Everyone gathered round the incubator to watch the hatch.
Around the 21st day of incubating, the pipping began. Having spent a lifetime with eggs that do not move or cheep, an egg that does is transfixing!
From pipping, the chicks began to zip – to peck holes all round the flatter end of the egg, and to push with strong little feet. Some took hours; others were so quick we missed their hatch entirely!
We were amazed at how they begin so delicate, so awkward, yet they get control of their movements so rapidly. One can read about this, be told about it, see pictures, videos, but witnessing it is entirely different.
Little darlings. They liked to lie over the other eggs, and often bowled them right over, peeping away.
One little chick pipped, but never progressed further. This is one of those heartbreaks of life. Quite a number of the eggs weren’t fertile or were possibly so addled in the post that they had never begun to develop – we saw this when candling. The moment when you truly understand the meaning of not counting your chickens before they are hatched! Yet another did hatch, but had not yet absorbed its yolk sac and needed lots of time in an incubator. I found this process incredibly emotional, precarious somehow, and intensely joyful, not unlike my own children’s births. Responsibility for life is an enormous thing!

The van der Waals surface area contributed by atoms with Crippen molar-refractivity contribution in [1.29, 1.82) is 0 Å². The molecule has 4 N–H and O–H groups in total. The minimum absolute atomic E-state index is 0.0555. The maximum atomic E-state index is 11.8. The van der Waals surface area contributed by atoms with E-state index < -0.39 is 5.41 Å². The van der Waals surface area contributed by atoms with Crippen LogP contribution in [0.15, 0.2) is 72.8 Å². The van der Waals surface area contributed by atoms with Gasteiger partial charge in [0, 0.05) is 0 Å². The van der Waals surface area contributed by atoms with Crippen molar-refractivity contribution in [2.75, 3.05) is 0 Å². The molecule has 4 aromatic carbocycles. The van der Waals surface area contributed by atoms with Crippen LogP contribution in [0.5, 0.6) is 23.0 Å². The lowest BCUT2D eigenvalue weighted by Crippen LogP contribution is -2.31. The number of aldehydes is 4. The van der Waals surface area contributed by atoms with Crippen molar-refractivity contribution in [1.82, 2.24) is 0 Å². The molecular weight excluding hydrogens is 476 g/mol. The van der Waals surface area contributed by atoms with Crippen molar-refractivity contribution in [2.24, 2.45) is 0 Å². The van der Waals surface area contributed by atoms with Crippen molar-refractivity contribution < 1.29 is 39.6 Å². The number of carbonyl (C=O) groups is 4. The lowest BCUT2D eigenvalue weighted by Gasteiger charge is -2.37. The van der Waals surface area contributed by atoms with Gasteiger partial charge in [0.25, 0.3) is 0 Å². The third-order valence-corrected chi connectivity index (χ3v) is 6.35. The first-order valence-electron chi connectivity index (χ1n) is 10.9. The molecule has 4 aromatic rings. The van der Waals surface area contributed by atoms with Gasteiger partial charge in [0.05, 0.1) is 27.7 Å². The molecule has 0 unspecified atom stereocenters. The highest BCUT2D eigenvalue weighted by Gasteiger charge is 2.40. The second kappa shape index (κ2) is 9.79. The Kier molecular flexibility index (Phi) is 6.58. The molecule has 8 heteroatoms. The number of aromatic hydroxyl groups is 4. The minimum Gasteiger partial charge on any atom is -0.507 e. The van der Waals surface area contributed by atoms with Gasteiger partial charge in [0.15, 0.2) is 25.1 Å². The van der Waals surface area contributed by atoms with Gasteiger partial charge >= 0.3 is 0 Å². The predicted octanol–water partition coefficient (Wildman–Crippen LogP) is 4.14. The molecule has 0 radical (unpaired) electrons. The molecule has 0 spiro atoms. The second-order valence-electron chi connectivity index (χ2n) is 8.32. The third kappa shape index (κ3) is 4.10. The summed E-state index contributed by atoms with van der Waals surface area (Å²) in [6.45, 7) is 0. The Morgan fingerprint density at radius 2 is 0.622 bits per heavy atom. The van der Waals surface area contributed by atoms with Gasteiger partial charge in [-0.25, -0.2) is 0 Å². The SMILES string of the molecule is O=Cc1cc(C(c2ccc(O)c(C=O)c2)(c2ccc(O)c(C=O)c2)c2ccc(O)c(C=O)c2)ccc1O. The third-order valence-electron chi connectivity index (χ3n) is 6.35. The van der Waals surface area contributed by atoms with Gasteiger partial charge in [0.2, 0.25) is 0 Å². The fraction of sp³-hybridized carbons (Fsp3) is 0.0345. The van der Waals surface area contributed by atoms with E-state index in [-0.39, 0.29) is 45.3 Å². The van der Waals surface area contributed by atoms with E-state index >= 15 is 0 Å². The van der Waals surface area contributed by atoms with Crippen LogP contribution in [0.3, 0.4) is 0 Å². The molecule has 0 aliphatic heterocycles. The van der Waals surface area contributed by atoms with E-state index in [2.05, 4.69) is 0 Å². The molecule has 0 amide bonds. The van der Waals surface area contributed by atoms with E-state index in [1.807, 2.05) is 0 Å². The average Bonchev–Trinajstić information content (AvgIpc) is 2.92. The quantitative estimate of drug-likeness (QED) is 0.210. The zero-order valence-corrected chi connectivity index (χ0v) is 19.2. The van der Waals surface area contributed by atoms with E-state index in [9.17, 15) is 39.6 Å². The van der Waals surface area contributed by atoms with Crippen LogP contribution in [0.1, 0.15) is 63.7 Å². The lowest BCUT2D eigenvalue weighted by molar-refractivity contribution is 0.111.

Within twenty-four hours, we had a flock of ten tiny chicks, cuddled under the heat lamp in the brooder, sleeping intermittently like any newborn. We gently dipped each tiny beak into water as we moved them from incubator to brooder; after that they know to drink.
In just a little while they have fluffed up into such beauties, such characters. After a day or so they’re eating, and drinking, and doing all their entertaining chicken things. We are smitten.